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“Reducing unnecessary testing in a CPOE system through implementation of a targeted CDS intervention”

Overview of attention for article published in BMC Medical Informatics and Decision Making, April 2013
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  • Average Attention Score compared to outputs of the same age and source

Mentioned by

twitter
2 tweeters

Citations

dimensions_citation
71 Dimensions

Readers on

mendeley
98 Mendeley
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Title
“Reducing unnecessary testing in a CPOE system through implementation of a targeted CDS intervention”
Published in
BMC Medical Informatics and Decision Making, April 2013
DOI 10.1186/1472-6947-13-43
Pubmed ID
Authors

Donald L Levick, Glenn Stern, Chad D Meyerhoefer, Aaron Levick, David Pucklavage

Abstract

We describe and evaluate the development and use of a Clinical Decision Support (CDS) intervention; an alert, in response to an identified medical error of overuse of a diagnostic laboratory test in a Computerized Physician Order Entry (CPOE) system. CPOE with embedded CDS has been shown to improve quality of care and reduce medical errors. CPOE can also improve resource utilization through more appropriate use of laboratory tests and diagnostic studies. Observational studies are necessary in order to understand how these technologies can be successfully employed by healthcare providers.

Twitter Demographics

The data shown below were collected from the profiles of 2 tweeters who shared this research output. Click here to find out more about how the information was compiled.

Mendeley readers

The data shown below were compiled from readership statistics for 98 Mendeley readers of this research output. Click here to see the associated Mendeley record.

Geographical breakdown

Country Count As %
United States 3 3%
Mexico 1 1%
Canada 1 1%
Unknown 93 95%

Demographic breakdown

Readers by professional status Count As %
Student > Master 22 22%
Other 15 15%
Researcher 15 15%
Student > Ph. D. Student 11 11%
Student > Bachelor 7 7%
Other 18 18%
Unknown 10 10%
Readers by discipline Count As %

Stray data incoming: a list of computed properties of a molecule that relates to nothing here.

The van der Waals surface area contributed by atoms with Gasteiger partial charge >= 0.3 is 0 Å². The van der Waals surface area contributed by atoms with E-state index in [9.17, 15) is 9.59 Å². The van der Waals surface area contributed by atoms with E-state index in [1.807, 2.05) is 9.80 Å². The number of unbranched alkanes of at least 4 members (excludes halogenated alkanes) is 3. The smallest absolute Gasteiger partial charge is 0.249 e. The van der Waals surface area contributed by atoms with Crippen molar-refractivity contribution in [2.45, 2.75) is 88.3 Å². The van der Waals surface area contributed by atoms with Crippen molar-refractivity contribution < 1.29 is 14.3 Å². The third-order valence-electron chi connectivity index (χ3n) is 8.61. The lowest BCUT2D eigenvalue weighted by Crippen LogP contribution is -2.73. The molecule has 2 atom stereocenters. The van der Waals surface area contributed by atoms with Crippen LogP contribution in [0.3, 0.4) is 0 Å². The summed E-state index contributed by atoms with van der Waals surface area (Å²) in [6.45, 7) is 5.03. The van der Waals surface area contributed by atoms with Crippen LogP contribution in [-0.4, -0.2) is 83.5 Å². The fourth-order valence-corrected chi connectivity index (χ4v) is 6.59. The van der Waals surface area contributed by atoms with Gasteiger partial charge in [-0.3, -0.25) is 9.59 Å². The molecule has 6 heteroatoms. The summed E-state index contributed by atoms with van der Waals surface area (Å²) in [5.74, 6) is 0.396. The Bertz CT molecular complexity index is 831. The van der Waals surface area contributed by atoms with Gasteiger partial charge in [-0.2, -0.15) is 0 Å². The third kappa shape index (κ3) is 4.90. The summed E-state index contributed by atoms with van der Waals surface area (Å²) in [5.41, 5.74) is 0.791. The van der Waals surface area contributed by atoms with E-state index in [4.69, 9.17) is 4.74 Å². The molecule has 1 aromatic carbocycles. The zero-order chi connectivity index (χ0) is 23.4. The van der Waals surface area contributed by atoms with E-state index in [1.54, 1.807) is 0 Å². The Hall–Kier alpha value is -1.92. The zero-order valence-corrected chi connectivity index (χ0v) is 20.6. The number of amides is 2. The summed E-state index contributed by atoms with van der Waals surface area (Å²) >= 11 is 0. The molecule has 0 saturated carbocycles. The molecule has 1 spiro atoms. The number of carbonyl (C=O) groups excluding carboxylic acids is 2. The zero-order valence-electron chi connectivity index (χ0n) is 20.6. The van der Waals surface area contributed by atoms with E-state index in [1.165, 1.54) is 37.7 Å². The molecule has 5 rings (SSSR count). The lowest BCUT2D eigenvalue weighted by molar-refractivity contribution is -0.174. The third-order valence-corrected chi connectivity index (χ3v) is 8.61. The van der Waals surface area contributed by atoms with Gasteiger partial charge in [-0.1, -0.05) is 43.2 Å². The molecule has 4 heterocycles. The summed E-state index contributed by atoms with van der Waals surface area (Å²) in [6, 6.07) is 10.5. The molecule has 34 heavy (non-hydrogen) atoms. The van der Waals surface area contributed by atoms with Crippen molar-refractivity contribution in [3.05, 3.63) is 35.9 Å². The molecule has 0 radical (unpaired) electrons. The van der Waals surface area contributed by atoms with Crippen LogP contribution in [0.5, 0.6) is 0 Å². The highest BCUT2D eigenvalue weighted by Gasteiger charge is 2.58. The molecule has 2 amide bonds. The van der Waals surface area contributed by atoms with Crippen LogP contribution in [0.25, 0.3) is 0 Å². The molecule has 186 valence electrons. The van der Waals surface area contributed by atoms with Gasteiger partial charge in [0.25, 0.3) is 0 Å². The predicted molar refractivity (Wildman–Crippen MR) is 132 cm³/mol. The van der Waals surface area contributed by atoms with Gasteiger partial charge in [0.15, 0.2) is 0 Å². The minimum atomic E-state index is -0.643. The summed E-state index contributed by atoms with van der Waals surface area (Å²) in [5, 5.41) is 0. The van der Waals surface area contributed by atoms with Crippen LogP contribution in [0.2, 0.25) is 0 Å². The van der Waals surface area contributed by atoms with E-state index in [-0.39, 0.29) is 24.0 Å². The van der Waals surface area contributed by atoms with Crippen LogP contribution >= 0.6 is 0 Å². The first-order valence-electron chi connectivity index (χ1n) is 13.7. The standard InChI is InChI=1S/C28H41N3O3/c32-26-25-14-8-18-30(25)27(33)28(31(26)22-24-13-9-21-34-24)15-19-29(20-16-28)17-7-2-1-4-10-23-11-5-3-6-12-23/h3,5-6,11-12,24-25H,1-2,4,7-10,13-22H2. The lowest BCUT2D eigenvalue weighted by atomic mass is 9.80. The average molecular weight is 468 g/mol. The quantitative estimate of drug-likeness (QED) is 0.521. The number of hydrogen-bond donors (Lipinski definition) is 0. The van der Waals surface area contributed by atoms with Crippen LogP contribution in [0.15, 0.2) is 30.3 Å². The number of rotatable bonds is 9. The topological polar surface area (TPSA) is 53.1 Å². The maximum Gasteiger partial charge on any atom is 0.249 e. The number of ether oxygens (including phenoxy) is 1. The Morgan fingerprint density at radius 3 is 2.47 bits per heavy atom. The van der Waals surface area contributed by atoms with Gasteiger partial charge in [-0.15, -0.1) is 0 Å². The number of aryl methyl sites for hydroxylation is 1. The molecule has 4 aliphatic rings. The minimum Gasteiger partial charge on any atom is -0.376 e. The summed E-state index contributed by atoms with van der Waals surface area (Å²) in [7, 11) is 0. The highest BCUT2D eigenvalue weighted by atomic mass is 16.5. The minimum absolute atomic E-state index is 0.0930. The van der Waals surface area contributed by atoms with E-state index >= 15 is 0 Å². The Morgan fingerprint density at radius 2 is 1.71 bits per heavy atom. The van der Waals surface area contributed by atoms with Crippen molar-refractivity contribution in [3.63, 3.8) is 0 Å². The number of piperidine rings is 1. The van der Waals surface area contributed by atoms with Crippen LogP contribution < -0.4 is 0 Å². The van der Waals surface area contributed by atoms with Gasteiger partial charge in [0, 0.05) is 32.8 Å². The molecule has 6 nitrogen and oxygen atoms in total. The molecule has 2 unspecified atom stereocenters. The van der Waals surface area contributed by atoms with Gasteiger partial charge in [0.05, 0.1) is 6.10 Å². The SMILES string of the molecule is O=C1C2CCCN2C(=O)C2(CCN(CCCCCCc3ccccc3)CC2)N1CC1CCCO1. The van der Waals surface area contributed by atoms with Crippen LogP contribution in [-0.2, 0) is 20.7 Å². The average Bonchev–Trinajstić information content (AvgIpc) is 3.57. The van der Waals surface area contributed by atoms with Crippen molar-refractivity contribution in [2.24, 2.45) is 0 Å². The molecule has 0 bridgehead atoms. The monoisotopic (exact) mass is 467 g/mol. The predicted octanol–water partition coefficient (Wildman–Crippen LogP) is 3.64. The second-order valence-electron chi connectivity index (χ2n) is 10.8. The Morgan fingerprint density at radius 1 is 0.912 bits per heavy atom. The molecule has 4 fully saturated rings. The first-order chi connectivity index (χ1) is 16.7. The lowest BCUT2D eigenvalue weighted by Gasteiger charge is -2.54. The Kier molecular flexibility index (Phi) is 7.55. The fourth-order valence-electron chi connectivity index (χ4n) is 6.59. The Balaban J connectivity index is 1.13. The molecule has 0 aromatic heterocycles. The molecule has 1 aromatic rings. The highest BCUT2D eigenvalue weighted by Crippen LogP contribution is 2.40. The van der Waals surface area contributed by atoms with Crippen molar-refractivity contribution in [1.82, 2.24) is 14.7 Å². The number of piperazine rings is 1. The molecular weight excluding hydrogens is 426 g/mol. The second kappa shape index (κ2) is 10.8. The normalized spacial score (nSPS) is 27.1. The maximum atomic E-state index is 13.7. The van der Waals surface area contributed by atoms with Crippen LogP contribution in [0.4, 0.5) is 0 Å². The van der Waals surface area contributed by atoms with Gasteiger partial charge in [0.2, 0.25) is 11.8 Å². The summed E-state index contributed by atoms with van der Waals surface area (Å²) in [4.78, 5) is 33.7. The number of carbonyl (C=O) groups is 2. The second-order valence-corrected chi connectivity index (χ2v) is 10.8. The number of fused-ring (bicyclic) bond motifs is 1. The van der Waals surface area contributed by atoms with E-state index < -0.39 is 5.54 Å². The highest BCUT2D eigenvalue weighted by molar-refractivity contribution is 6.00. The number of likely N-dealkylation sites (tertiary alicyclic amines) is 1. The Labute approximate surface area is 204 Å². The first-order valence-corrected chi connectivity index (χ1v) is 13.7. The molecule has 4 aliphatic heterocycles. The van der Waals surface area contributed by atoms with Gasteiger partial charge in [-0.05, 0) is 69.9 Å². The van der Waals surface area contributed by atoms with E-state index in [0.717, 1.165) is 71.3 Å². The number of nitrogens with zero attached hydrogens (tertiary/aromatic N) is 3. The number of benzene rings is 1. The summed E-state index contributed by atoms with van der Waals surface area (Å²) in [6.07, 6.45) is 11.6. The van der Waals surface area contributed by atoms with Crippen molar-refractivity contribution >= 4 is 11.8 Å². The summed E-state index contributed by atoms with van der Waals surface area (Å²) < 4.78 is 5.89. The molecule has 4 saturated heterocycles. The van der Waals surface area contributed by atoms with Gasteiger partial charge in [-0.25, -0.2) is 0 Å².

Medicine and Dentistry 39 40%
Nursing and Health Professions 10 10%
Computer Science 9 9%
Social Sciences 8 8%
Business, Management and Accounting 4 4%
Other 15 15%
Unknown 13 13%

Attention Score in Context

This research output has an Altmetric Attention Score of 1. This is our high-level measure of the quality and quantity of online attention that it has received. This Attention Score, as well as the ranking and number of research outputs shown below, was calculated when the research output was last mentioned on 28 November 2013.
All research outputs
#7,784,848
of 12,409,138 outputs
Outputs from BMC Medical Informatics and Decision Making
#781
of 1,122 outputs
Outputs of similar age
#77,557
of 143,834 outputs
Outputs of similar age from BMC Medical Informatics and Decision Making
#3
of 5 outputs
Altmetric has tracked 12,409,138 research outputs across all sources so far. This one is in the 23rd percentile – i.e., 23% of other outputs scored the same or lower than it.
So far Altmetric has tracked 1,122 research outputs from this source. They receive a mean Attention Score of 4.9. This one is in the 20th percentile – i.e., 20% of its peers scored the same or lower than it.
Older research outputs will score higher simply because they've had more time to accumulate mentions. To account for age we can compare this Altmetric Attention Score to the 143,834 tracked outputs that were published within six weeks on either side of this one in any source. This one is in the 34th percentile – i.e., 34% of its contemporaries scored the same or lower than it.
We're also able to compare this research output to 5 others from the same source and published within six weeks on either side of this one. This one has scored higher than 2 of them.